• If your most experienced person gets injured or separated, can someone else fix/rig a rappel?
  • Are you ready for there to be five more rappels than in the beta?

This is a good mindset for any canyon, but even more true for this area.

Cairns: Your New Favorite Tool

Many people’s first canyons are in Utah where there are permits, bolted rappels, dozens of trip reports and often recently updated conditions either from ropewiki or from talking with rangers or guiding companies. None of these exist in Death Valley. For a technical grade-three canyon, I’d call these Death Valley canyons pretty advanced since the primary tool you will be using as anchors to rappel are ‘piles of rocks’ called cairn anchors.

I say this because for a technical-grade-three canyon whose anchors are two bolts, it is very rare you would have to assess the strength of the bolts, be prepared to re-drill those bolts or think about how your rappelling technique will impact the strength of the bolts. All these are true with cairn anchors.

I think its a good rule to never enter a canyon that uses cairn anchors without two people who know how to inspect, rebuild, test and backup a cairn anchor from scratch. A more likely situation than a washed out cairn anchor is one that requires new webbing. The sun is very intense in ‘the hottest place on earth’ and its UV damages webbing. Sometimes to replace webbing the whole anchor needs to be taken apart and rebuilt.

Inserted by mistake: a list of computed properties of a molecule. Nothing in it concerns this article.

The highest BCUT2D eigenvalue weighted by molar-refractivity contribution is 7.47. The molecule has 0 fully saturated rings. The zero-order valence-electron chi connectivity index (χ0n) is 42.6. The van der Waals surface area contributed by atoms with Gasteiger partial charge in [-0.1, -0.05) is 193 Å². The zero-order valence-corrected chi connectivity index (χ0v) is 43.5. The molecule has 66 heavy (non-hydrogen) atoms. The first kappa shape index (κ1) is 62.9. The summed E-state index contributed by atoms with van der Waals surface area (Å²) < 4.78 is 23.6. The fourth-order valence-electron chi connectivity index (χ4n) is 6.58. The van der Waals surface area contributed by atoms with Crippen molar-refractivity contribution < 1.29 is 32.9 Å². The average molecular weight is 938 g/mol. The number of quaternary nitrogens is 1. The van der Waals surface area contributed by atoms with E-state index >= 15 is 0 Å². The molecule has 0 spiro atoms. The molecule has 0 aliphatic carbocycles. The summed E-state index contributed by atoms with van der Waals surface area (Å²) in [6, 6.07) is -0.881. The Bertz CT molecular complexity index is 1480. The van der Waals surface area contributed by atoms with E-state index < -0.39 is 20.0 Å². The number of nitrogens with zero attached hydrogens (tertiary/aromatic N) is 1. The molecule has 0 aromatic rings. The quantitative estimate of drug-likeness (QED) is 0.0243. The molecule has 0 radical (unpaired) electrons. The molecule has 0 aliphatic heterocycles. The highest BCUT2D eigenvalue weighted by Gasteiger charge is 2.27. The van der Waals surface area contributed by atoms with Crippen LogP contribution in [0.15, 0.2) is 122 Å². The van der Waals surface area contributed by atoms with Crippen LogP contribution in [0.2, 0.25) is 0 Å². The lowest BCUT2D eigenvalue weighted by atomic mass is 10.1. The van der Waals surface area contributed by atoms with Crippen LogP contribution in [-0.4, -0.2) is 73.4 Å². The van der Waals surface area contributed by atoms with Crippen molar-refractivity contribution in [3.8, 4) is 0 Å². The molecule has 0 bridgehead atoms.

How do you inspect, build, test and backup a cairn anchor? Learn from someone who has done them before. I do not recommend online instruction… and there really isn’t any anyways. There is this video about tying off a cairn anchor, these three sentences about how to build one and there are some forum threads with pictures of anchors. Most people say use them as a last resort, but in Death Valley… they often are the only resort.

Cairns in Practice

For reference, I’ll go into how I inspect, build and rappel a cairn anchor. This is for reference, learn from someone else in person before rappelling a cairn anchor!

How to inspect a cairn anchor

  1. Approach pile of rocks and start looking for webbing
  2. Expose the webbing to get eyes and hands on every piece of it (this may require digging out the rock or deconstructing the cairn)
  3. Fold each part of the webbing horizontally and vertically to test for crunchiness which indicates damage
  4. Visually and physically inspect each part the webbing for cuts, abrasion or sun bleaching